Imaging

Authors: M. Trump, P. R. Kircher, A. Fürst
Journal: Veterinary and Comparative Orthopaedics and Traumatology

Two fillies with hindlimb lameness and a tentative diagnosis of a pelvic fracture involving the acetabulum were examined using computed tomography (CT). The use of CT for these two cases revealed the exact course of the fractures and fissures, as well as the size and position of fragments, thus allowing for definitive diagnosis.

Category: CT - Equine - Imaging - Traumatology
Authors: ABIGAIL N. DIMOCK 1 , MATHIEU SPRIET 2
Journal: Veterinary Radiology and Ultrasound

The effect of the chemical shift artifact, resulting from misregistration or phase cancellation at the interface between compact and trabecular bone, on apparent bone thickness was quantified in six isolated equine limbs. Sagittal T1-weighted spin echo (SE) and in-phase three-dimensional spoiled gradient echo (SPGR) images were acquired twice with a 1.5 T magnetic resonance (MR) unit, switching the frequency encoding direction between acquisitions. Out-of-phase SPGR images were also obtained.

Category: Bone - Equine - Imaging - MRI
Authors: LIARA M. GONZALEZ 1 , MICHAEL C. SCHRAMME 1 , IAN D. ROBERTSON 1 , DONALD E. THRALL 1 , RICH W. REDDING 1
Journal: Veterinary Radiology and Ultrasound

Lameness originating from the metacarpo(tarso)phalangeal (MP) joint has a significant effect on the use and athletic competitiveness of a horse. The identification of the cause of lameness originating from the MP joint can be challenging, given the limitations of radiography, ultrasonography, and nuclear scintigraphy. Our purpose was to describe the injury types and incidence in magnetic resonance imaging (MRI) studies from 40 horses with lameness attributable to the MP joint region where it was not possible to reach a clinically plausible diagnosis using other imaging modalities.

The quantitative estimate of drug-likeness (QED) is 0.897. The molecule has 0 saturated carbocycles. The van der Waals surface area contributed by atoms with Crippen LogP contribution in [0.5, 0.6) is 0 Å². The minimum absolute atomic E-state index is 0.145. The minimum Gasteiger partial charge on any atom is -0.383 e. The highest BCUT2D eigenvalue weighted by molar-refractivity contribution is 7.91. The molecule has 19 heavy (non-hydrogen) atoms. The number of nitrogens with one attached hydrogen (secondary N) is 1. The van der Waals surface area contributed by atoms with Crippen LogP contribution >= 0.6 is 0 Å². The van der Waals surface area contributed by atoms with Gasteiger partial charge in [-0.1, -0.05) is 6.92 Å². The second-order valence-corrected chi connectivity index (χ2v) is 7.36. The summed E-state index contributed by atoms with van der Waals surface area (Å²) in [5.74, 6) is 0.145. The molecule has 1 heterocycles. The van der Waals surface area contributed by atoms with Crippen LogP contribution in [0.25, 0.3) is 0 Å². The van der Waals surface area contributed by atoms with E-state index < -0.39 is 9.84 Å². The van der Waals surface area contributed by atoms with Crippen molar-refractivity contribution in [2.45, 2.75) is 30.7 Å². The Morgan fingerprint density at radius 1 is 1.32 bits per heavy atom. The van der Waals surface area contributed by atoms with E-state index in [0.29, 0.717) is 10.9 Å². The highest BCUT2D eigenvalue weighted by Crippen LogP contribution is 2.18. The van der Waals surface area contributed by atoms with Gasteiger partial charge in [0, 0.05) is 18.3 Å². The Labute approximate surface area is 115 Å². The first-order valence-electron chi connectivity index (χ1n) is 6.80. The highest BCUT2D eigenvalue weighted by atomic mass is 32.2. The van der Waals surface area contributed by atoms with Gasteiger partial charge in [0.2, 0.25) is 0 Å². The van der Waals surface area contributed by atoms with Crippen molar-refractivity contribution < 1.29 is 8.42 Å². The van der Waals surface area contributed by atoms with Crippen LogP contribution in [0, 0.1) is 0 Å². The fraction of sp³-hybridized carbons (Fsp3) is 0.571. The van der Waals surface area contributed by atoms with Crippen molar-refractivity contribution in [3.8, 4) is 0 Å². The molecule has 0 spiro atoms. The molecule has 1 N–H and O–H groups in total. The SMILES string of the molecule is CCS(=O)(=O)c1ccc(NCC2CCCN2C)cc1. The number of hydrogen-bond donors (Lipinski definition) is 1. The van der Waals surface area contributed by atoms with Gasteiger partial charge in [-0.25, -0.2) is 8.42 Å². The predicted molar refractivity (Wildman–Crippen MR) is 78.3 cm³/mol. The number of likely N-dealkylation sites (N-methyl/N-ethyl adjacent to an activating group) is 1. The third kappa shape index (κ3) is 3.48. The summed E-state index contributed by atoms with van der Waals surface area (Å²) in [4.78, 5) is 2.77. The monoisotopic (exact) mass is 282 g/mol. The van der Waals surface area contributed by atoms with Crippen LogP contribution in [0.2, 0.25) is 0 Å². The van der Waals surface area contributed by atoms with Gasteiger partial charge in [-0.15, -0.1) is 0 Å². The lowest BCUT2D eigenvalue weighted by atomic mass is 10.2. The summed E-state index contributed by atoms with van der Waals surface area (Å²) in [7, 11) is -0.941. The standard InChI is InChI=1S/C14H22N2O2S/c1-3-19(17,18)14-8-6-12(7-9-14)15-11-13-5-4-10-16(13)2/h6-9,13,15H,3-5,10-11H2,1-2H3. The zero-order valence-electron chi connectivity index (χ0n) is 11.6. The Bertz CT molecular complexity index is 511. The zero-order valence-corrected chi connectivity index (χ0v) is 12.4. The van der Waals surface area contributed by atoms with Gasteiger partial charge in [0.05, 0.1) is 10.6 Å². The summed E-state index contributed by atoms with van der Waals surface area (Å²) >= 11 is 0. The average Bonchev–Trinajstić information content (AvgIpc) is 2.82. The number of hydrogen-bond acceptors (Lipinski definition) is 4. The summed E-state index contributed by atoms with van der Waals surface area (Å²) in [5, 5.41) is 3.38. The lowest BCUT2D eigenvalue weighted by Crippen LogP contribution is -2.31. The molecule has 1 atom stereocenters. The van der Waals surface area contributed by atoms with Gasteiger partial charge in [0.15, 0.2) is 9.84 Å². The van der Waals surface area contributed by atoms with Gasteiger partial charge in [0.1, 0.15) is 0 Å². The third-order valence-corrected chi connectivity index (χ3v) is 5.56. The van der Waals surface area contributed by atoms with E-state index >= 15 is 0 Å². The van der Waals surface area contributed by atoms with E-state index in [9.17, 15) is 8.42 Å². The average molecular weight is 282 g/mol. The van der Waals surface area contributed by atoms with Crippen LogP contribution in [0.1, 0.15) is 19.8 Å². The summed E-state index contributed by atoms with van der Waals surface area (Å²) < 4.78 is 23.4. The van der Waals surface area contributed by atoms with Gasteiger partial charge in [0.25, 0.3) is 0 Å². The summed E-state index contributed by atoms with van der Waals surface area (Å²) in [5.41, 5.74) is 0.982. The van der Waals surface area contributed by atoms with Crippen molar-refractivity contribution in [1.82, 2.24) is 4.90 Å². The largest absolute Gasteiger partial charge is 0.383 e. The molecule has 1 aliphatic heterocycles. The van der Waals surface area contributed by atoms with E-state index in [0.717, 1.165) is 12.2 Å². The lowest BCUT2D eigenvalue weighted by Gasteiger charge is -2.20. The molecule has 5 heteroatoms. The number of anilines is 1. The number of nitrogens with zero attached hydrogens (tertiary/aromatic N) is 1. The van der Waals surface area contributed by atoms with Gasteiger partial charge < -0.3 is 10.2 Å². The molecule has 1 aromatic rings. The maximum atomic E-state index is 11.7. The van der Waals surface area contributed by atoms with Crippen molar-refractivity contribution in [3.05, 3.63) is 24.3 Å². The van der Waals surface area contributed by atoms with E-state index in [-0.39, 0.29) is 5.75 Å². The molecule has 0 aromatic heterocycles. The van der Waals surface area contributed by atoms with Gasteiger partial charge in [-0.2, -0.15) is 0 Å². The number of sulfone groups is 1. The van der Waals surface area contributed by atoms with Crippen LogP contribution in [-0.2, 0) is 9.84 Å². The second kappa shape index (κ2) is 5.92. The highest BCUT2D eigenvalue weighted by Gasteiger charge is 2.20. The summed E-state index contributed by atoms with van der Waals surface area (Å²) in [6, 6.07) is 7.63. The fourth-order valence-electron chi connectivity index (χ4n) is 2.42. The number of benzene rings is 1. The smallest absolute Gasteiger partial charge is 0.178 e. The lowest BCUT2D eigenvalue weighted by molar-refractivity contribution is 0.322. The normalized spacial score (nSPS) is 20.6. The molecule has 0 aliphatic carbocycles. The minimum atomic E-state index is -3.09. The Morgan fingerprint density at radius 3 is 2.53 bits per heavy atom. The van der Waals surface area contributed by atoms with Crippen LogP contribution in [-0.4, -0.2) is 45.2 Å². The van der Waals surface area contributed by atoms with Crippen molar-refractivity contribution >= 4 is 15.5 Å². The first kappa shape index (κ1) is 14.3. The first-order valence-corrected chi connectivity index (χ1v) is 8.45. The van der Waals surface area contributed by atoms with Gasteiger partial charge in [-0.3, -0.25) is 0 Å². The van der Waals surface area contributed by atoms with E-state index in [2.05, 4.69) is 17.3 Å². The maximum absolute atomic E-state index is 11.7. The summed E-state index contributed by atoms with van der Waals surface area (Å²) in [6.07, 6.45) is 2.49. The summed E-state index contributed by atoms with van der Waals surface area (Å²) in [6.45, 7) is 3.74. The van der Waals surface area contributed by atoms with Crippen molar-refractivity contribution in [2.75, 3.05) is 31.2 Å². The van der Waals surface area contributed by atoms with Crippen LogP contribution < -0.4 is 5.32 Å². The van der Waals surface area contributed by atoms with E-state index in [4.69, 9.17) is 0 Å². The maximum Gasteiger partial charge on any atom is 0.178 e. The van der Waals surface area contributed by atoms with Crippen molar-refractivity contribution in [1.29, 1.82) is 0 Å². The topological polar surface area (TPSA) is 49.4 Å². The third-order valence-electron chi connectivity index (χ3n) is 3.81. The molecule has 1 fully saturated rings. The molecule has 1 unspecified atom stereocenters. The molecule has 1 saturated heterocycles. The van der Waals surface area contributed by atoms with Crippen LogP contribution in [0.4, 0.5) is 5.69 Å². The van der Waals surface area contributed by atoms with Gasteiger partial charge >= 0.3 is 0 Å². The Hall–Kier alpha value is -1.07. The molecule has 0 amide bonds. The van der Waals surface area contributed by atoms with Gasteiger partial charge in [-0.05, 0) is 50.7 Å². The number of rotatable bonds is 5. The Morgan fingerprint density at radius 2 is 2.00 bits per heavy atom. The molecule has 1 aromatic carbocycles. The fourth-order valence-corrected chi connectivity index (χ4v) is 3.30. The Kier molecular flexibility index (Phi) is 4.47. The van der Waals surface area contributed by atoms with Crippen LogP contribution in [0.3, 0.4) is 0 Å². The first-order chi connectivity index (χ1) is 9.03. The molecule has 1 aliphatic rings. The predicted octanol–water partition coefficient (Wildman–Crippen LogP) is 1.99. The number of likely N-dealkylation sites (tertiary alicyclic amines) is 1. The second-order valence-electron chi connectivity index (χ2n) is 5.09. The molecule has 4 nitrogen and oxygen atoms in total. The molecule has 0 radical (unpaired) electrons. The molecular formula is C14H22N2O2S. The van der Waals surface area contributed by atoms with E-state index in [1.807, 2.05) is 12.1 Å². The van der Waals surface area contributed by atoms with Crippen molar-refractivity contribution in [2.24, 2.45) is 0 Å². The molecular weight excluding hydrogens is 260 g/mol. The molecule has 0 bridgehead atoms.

Category: Equine - Imaging - Lameness - MRI
Authors: A. E. Poulin Braim*, R. J. W. Bell, J. A. Textor † , W. Y. Lo, S. M. Puchalski † and L. D. Galuppo †
Journal: Equine Veterinary Education

A 2-year-old Thoroughbred filly presented to the William R. Pritchard Veterinary Medical Teaching Hospital at the University of California at Davis for whole body nuclear scintigraphic evaluation after an acute onset of nonweightbearing right hindlimb lameness post race. The use of computed tomography (CT) enabled visualisation of additional pathology that was not initially appreciable using combined imaging modalities of nuclear scintigraphy and digital radiography, which ultimately altered the selected course of treatment.

Authors: Julien Olive, DMV, MSc; Marc-André d'Anjou, DMV; Kate Alexander, DMV, MS; Guy Beauchamp, PhD; Christine L. Theoret, DMV, PhD
Journal: American Journal of Veterinary Research

Objective—To evaluate the ability of signal attenuation–based quantitative magnetic resonance imaging (QMRI) to estimate subchondral bone mineral density (BMD) as assessed via quantitative computed tomography (QCT) in osteoarthritic joints of horses.